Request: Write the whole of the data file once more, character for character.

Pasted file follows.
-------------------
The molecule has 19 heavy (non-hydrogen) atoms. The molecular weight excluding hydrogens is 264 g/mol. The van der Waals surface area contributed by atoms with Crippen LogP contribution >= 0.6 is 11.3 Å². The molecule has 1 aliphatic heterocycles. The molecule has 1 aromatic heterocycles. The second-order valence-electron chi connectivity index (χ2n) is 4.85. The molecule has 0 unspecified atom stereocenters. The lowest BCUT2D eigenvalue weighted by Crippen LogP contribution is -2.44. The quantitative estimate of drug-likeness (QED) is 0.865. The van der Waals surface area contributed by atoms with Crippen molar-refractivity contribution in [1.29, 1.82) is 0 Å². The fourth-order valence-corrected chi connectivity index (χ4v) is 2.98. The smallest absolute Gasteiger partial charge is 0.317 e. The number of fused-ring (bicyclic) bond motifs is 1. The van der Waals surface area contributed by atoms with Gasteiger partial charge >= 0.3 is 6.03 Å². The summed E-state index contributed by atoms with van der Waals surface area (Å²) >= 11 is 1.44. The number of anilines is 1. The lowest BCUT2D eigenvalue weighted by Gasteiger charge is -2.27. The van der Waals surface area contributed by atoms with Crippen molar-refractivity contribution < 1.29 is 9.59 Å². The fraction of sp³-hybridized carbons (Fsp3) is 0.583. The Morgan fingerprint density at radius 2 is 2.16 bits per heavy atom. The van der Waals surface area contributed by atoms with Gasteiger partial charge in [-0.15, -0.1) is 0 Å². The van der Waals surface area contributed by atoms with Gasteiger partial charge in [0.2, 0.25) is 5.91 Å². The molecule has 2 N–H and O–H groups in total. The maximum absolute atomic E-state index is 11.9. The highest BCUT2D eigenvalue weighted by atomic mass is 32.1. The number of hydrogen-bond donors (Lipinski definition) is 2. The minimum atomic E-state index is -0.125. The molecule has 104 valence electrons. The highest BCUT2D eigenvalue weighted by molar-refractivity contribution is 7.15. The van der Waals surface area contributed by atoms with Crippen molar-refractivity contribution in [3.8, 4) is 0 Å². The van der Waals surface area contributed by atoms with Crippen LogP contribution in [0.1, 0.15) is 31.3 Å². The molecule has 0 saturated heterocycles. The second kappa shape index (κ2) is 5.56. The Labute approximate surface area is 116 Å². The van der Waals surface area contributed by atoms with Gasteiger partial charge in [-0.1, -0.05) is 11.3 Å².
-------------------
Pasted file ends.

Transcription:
The molecule has 19 heavy (non-hydrogen) atoms. The molecular weight excluding hydrogens is 264 g/mol. The van der Waals surface area contributed by atoms with Crippen LogP contribution >= 0.6 is 11.3 Å². The molecule has 1 aliphatic heterocycles. The molecule has 1 aromatic heterocycles. The second-order valence-electron chi connectivity index (χ2n) is 4.85. The molecule has 0 unspecified atom stereocenters. The lowest BCUT2D eigenvalue weighted by Crippen LogP contribution is -2.44. The quantitative estimate of drug-likeness (QED) is 0.865. The van der Waals surface area contributed by atoms with Crippen molar-refractivity contribution in [1.29, 1.82) is 0 Å². The fourth-order valence-corrected chi connectivity index (χ4v) is 2.98. The smallest absolute Gasteiger partial charge is 0.317 e. The number of fused-ring (bicyclic) bond motifs is 1. The van der Waals surface area contributed by atoms with Gasteiger partial charge >= 0.3 is 6.03 Å². The summed E-state index contributed by atoms with van der Waals surface area (Å²) >= 11 is 1.44. The number of anilines is 1. The lowest BCUT2D eigenvalue weighted by Gasteiger charge is -2.27. The van der Waals surface area contributed by atoms with Crippen molar-refractivity contribution < 1.29 is 9.59 Å². The fraction of sp³-hybridized carbons (Fsp3) is 0.583. The Morgan fingerprint density at radius 2 is 2.16 bits per heavy atom. The van der Waals surface area contributed by atoms with Gasteiger partial charge in [-0.15, -0.1) is 0 Å². The van der Waals surface area contributed by atoms with Gasteiger partial charge in [0.2, 0.25) is 5.91 Å². The molecule has 2 N–H and O–H groups in total. The maximum absolute atomic E-state index is 11.9. The highest BCUT2D eigenvalue weighted by atomic mass is 32.1. The number of hydrogen-bond donors (Lipinski definition) is 2. The minimum atomic E-state index is -0.125. The molecule has 104 valence electrons. The highest BCUT2D eigenvalue weighted by molar-refractivity contribution is 7.15. The van der Waals surface area contributed by atoms with Crippen molar-refractivity contribution in [3.8, 4) is 0 Å². The van der Waals surface area contributed by atoms with Crippen LogP contribution in [0.1, 0.15) is 31.3 Å². The molecule has 0 saturated heterocycles. The second kappa shape index (κ2) is 5.56. The Labute approximate surface area is 116 Å². The van der Waals surface area contributed by atoms with Gasteiger partial charge in [-0.1, -0.05) is 11.3 Å².